The bulk of the work the Buccaneers put in during their offseason workout program is mental, not physical. Most of the players' time is spent inside classrooms at One Buc Place, where they study offensive and defensive design concepts, specific plays and their roles on both.
When they finally take the field, their 10 days of organized team activities (OTAs) serve more as test of their ability to transfer what they've learned to the field of play.
The final exam begins today as Tampa Bay's three-day mandatory mini-camp starts at One Buc Place. It is the final activity of the offseason program. It also is an opportunity to build a foundation for training camp.
With that in mind, we look at five players the bucs need to grade out well as they head into their summer break.
Quarterback Mike Glennon: The Bucs only kept two quarterbacks on their 53-man roster last season and would really like to be able to do that again. For that to happen, though, Glennon has to make incumbent backup Dan Orlovsky expendable. That means proving consistently that he not only has a good grasp of the offense, but also the ability to execute in a pinch and in the clutch. The Bucs are going to give Glennon the bulk of the work during the preseason to test his skills, but how he performs during the next three days will give them a head start in their evaluation and help determine whether they can continue to go with two quarterbacks or need to go back to carrying three.
Wide receiver Kevin Ogletree: The battle for the third wide receiver spot should be one of the most important and intriguing of the preseason. Opposing defensive coordinators are already devising ways to limit the effectiveness of starters Vincent Jackson and Mike Williams, so the Bucs need someone from their league of reserves to step up and prove himself as a capable third option. The Bucs are very high on Ogletree, who came from Dallas during free agency, but Ogletree will have to beat out incumbent Tiquan Underwood and challengers David Douglas, Chris Owusu and Eric Page to win the job. Ogletree has flashed a lot during offseason workouts. If he continues to do that during the minicamp, he could take a commanding lead in this race.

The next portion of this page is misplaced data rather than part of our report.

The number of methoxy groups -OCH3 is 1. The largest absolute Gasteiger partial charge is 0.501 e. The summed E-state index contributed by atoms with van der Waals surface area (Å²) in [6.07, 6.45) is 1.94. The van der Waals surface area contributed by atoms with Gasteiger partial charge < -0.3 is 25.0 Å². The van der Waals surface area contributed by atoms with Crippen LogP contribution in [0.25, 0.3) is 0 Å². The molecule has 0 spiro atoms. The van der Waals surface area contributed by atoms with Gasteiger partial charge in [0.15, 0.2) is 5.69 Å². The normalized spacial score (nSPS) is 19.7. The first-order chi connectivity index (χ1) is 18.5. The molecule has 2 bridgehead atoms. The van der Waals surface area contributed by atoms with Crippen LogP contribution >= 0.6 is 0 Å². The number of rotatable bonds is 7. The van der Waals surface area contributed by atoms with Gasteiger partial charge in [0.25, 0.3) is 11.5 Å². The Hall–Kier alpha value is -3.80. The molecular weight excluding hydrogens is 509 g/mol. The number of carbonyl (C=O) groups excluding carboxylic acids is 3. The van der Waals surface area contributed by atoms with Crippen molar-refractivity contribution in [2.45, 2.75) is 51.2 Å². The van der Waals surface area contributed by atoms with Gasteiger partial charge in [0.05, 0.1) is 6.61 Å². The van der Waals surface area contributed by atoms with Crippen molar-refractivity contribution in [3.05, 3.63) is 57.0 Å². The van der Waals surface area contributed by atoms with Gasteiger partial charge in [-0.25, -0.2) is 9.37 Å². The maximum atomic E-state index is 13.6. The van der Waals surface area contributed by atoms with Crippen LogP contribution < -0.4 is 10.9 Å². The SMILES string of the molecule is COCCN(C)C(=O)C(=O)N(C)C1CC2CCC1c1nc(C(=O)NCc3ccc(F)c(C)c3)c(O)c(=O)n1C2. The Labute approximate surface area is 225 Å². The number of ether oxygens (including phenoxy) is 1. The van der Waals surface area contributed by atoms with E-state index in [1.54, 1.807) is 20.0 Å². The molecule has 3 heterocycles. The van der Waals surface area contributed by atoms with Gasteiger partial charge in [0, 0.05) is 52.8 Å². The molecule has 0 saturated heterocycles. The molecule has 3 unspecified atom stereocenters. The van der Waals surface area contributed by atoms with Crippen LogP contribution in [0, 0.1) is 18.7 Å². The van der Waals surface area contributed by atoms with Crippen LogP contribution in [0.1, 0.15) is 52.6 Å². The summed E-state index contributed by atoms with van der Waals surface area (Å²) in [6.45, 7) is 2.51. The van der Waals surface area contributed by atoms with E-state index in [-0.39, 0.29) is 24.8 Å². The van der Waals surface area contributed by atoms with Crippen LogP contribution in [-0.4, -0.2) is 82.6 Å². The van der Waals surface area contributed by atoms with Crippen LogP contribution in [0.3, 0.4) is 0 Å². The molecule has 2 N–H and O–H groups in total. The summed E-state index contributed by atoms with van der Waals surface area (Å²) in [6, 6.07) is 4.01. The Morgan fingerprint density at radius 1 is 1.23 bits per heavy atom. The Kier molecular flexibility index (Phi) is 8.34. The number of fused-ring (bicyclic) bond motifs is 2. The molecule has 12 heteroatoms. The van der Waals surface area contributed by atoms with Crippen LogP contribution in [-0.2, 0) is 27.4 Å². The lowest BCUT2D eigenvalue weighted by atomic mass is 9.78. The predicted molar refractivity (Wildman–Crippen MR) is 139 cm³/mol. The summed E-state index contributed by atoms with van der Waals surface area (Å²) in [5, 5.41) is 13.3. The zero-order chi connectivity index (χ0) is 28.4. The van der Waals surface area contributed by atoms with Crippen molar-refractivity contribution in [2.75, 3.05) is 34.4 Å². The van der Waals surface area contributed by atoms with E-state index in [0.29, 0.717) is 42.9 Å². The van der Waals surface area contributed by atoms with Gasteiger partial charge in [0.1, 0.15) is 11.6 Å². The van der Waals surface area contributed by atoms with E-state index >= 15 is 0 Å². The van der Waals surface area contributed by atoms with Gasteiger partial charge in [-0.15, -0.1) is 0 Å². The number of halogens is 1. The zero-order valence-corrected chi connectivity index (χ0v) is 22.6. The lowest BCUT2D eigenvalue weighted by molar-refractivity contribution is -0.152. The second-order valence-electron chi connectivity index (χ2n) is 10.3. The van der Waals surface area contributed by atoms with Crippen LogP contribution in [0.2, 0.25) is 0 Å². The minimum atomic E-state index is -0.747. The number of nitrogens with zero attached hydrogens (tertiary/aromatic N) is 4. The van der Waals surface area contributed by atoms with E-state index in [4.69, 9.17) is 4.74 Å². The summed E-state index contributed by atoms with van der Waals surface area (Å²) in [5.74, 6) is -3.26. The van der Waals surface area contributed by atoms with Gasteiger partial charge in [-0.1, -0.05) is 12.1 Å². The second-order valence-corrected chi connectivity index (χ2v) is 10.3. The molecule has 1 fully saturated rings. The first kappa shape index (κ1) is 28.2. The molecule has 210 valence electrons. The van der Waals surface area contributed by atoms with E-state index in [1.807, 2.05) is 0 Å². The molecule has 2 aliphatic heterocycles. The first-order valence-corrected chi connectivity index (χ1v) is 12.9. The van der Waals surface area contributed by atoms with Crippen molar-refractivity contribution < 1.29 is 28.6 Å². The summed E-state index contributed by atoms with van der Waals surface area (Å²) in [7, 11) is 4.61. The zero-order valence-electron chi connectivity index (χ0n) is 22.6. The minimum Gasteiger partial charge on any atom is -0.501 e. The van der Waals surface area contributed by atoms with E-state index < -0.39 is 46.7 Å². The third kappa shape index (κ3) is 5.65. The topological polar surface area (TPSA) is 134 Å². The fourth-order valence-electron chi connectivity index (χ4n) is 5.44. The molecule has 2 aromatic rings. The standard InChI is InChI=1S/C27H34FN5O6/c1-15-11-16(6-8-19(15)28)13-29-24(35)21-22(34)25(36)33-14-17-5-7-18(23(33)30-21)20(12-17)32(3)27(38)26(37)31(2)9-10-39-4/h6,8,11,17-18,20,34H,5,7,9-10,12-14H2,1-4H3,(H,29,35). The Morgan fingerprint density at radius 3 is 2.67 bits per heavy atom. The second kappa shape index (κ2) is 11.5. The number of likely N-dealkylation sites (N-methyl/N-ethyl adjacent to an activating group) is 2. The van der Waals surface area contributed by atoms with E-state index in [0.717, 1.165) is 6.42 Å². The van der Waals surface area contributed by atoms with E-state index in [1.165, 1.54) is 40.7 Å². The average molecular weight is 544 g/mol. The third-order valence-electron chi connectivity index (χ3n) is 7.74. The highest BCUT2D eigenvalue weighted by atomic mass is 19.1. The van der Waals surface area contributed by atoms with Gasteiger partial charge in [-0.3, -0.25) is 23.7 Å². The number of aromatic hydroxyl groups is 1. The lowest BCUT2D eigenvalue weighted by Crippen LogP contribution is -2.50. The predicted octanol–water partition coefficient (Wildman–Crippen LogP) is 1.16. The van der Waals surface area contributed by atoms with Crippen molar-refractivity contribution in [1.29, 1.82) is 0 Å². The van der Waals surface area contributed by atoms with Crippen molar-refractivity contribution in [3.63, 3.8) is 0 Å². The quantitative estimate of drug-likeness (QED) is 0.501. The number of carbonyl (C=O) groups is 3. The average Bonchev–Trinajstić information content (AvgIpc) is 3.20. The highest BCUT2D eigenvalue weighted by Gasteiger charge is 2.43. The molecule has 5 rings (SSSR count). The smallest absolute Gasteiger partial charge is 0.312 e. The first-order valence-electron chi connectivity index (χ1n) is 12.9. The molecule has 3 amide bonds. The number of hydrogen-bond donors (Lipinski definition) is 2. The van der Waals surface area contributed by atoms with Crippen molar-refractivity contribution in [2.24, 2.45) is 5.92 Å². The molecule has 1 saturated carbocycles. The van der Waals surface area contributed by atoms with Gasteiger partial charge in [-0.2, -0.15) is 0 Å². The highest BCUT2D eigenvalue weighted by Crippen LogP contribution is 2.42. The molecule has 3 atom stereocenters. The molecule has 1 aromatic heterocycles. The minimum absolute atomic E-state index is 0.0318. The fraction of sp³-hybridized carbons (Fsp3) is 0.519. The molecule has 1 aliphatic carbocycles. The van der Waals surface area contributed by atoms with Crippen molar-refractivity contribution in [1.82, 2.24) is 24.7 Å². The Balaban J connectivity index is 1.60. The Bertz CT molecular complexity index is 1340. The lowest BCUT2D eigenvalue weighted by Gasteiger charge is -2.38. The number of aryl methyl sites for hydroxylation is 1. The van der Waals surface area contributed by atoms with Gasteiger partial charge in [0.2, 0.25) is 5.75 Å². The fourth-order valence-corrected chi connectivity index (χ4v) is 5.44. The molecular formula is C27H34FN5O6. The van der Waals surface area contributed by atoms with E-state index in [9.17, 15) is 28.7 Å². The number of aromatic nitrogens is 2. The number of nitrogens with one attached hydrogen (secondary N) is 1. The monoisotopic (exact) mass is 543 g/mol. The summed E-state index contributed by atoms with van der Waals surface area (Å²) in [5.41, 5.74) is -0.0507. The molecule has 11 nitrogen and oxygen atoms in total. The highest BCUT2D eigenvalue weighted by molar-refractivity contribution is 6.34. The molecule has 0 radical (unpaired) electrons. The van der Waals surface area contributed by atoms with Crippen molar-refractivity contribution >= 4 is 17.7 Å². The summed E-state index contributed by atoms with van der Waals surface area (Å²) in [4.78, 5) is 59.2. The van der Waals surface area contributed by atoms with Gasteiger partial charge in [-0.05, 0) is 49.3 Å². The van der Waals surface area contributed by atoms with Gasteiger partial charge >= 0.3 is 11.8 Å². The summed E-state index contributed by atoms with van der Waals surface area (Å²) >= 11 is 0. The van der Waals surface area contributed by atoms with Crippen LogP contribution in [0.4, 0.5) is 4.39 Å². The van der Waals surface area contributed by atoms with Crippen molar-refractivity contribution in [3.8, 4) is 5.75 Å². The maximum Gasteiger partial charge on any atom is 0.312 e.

Cornerback Johnthan Banks: With the advent of the passing game, nickel cornerbacks are now being employed on more than 50 percent of all defensive plays in the NFL. That means Banks, the Bucs' first selection in the 2013 draft, is likely to see a lot of work once the regular season gets going. Even if he just comes in to replace Eric Wright on the outside while Wright moves to the slot on passing downs, Banks is going to be busy. The additions of safety Dashon Goldson and cornerback Darrelle Revis mean Banks will have a lot of help, but it also means he likely will be a regular target as teams test him to see if he's as good as the Bucs believe. Banks needs to be ready for a heavy workload, so his play in the minicamp is worth noting.
Tight end Tom Crabtree: The Bucs have gone away from the West Coast style offense they employed during the Jon Gruden and Raheem Morris eras and are using more of a downfield passing attack. That has reduced the emphasis placed on the tight end, but Crabtree could make them alter their plans. The Bucs believe Crabtree, who started to come on as a pass catcher with the Packers last season, has the ability to be a legitimate threat in the passing game, so Bucs scouts and coaches will be watching closely this week to see how he's adjusting to Josh Freeman and the new offense. If Crabtree performs as expected, the Bucs could go into the season with a wide array of passing options.
Defensive end Da'Quan Bowers: The Bucs desperately need to improve a pass rush that tied for 30th in the 32-team league with 27 sacks last season. It sounds like Bowers has taken it upon himself to lead the charge. The third-year pro said last week he'll be a failure as the new left end if he doesn't produce at least 10 sacks this season - and it's hard to argue with him. The best pass rusher in the 2011 draft, Bowers was slowed the past two seasons by knee and Achilles' tendon injuries, but he is healthy now and seemingly poised for a breakout season. The Bucs believe that's possible. And after letting go of Michael Bennett, their sack leader a year ago, a breakout season is just what they need from their 2011 second-round pick.